Pride Week was recognized by the City of Vancouver today, July 29, with the raising of both the Pride and Tran flags at city hall.
Long-time Vancouver Pride ambassador Joan-E was MC for the event, which was held on the steps of city hall and attended by Mayor Kennedy Stewart, members of council, the Vancouver Pride Society (VPS) and elders and councillors from Musqueam Indian Band, Squamish First Nation and Tsleil-Waututh Nation.
Parade marshal and Canadian Indigenous artist Idris Hudson was also in attendance. Hudson is known for his TEDx talk, "Consciousness is Irreversible,” during which he encouraged others to build a dialogue with the homeless. Hudson is also dedicated to harm reduction within the LGBTQAI2S+ community.
As a proponent of inclusive community engagement, Hudson helped found the popular Untoxicated festival, which is held annually during Vancouver Pride. Since the festival's inception, Untoxicated has hosted entertainment power players and community advocates to further the message that addiction recovery is living.
Other 2019 parade marshals include DJ Orene Askew, a two-spirited activist and youngest elected member and spokesperson for Squamish Nation Council; and members of Queer ASL, including founder Zoeé Montpetit, who fights for “queer and trans” equality and accessibility to spaces typically frequented by cis men and women. The word “cis” is used to describe people whose gender identity matches the sex they were assigned at birth.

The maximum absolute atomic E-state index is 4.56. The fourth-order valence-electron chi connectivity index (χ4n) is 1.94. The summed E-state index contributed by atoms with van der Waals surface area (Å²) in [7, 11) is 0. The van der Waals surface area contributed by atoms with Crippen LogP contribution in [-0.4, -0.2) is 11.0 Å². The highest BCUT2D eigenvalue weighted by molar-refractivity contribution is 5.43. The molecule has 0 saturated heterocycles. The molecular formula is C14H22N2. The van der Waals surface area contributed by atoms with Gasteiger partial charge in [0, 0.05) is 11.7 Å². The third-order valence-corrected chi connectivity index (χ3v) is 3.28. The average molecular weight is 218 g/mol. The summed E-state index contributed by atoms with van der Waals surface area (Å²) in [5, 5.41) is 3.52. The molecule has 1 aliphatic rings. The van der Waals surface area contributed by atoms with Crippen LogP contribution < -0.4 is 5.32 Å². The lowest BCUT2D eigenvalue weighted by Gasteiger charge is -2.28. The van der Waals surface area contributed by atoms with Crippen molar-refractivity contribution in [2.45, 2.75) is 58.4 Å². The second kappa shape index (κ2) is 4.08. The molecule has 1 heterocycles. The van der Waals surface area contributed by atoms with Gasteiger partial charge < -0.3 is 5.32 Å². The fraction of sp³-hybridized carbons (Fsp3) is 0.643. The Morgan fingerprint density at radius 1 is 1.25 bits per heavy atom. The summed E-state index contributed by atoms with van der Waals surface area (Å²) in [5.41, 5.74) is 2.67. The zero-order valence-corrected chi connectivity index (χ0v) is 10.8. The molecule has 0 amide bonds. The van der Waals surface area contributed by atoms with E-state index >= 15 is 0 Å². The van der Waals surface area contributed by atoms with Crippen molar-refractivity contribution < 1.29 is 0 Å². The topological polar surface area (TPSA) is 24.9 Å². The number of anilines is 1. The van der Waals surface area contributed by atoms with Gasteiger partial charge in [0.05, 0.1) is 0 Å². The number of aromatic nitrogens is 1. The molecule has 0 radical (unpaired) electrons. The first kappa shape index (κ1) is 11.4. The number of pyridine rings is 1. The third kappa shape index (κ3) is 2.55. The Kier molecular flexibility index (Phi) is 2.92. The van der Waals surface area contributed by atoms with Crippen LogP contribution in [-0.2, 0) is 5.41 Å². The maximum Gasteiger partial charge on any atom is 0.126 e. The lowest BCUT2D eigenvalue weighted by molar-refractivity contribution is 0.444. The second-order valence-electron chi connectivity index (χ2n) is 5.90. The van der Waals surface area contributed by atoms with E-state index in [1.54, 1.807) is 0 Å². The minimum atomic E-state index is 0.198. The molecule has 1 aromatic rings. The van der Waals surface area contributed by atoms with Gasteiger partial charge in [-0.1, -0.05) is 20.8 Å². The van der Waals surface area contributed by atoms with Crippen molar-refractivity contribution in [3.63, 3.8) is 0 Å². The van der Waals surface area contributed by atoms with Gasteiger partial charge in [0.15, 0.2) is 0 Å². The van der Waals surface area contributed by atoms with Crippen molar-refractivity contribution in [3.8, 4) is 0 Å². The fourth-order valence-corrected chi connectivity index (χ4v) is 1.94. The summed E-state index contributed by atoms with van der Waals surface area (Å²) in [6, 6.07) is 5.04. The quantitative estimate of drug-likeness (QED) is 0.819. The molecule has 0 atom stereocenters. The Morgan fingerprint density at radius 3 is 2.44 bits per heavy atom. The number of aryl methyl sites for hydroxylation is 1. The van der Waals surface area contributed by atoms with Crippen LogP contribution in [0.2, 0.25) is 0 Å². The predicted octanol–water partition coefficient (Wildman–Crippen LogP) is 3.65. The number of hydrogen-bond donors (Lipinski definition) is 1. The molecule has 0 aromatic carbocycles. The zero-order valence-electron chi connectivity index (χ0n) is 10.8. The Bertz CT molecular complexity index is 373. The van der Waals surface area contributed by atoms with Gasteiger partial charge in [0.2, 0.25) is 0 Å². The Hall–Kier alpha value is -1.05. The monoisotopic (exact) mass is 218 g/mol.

The theme of this year’s Pride Week, which is part celebration, part protest, is Vancouver Pride 2019: 50 Years & Still Fighting. On May 14, 1969, Bill C-150 partially decriminalized some same-sex practices. The VPS says that despite the fact decriminalization of "gross indecency and buggery" for two men over the age of 21 in private spaces was introduced 50 years ago, the fight for liberation continues to this day.
“The addition of sexual orientation (1996) and gender identity (2017) to the human rights code, the right for same-sex couples to adopt (1995), common-law benefits (1999-2000), same-sex marriage (2005) and other legal wins were battles hard won by our communities, not rights bestowed on us by a benevolent government,” the society said in a press release.
This year the VPS and Pride Week were buoyed by a $1 million in federal funding through the new Canadian Experiences Fund. The funding, which will be administered over two years, paid for two new staff position, headliners for the Sunset Beach Festival and for the creation of a three-day Davie Village Promenade event with a Pride Patio during Pride Weekend, Aug. 2 to 4. In 2020, the VPS is planning six Pop-Up Pride events, including film screenings and mural paintings, which will occur throughout that year.
The VPS has been the focus of recent scrutiny due to its decision to ban both the University of B.C. and the Vancouver Public Library from participating in the Pride Parade. The VPS says the two institutions were excluded because they allowed “transphobic” speakers to rent space for public events.